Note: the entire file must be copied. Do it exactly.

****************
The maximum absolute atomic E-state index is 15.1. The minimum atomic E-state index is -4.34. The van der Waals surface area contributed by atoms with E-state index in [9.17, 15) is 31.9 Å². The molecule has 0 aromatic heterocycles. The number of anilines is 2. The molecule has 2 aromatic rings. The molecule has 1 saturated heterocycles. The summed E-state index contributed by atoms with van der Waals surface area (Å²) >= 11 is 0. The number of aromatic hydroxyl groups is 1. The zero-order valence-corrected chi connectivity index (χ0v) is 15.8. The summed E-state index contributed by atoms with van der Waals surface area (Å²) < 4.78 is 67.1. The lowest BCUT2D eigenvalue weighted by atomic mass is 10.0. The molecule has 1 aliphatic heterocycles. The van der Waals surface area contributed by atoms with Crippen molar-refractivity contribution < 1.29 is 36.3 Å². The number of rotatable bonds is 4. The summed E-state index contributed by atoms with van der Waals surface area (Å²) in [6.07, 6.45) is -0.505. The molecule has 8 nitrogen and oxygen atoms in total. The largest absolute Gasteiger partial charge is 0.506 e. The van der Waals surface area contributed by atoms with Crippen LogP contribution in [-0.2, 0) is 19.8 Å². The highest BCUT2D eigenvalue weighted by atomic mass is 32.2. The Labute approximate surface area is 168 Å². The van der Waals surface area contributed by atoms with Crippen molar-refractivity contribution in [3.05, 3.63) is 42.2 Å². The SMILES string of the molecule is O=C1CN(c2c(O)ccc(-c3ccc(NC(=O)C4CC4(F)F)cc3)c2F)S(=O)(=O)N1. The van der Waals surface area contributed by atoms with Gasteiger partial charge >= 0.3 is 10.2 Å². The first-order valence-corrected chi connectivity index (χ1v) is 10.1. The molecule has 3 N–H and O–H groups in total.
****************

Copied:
The maximum absolute atomic E-state index is 15.1. The minimum atomic E-state index is -4.34. The van der Waals surface area contributed by atoms with E-state index in [9.17, 15) is 31.9 Å². The molecule has 0 aromatic heterocycles. The number of anilines is 2. The molecule has 2 aromatic rings. The molecule has 1 saturated heterocycles. The summed E-state index contributed by atoms with van der Waals surface area (Å²) >= 11 is 0. The number of aromatic hydroxyl groups is 1. The zero-order valence-corrected chi connectivity index (χ0v) is 15.8. The summed E-state index contributed by atoms with van der Waals surface area (Å²) < 4.78 is 67.1. The lowest BCUT2D eigenvalue weighted by atomic mass is 10.0. The molecule has 1 aliphatic heterocycles. The van der Waals surface area contributed by atoms with Crippen molar-refractivity contribution < 1.29 is 36.3 Å². The number of rotatable bonds is 4. The summed E-state index contributed by atoms with van der Waals surface area (Å²) in [6.07, 6.45) is -0.505. The molecule has 8 nitrogen and oxygen atoms in total. The largest absolute Gasteiger partial charge is 0.506 e. The van der Waals surface area contributed by atoms with Crippen LogP contribution in [-0.2, 0) is 19.8 Å². The highest BCUT2D eigenvalue weighted by atomic mass is 32.2. The Labute approximate surface area is 168 Å². The van der Waals surface area contributed by atoms with Crippen molar-refractivity contribution in [3.05, 3.63) is 42.2 Å². The SMILES string of the molecule is O=C1CN(c2c(O)ccc(-c3ccc(NC(=O)C4CC4(F)F)cc3)c2F)S(=O)(=O)N1. The van der Waals surface area contributed by atoms with Gasteiger partial charge >= 0.3 is 10.2 Å². The first-order valence-corrected chi connectivity index (χ1v) is 10.1. The molecule has 3 N–H and O–H groups in total.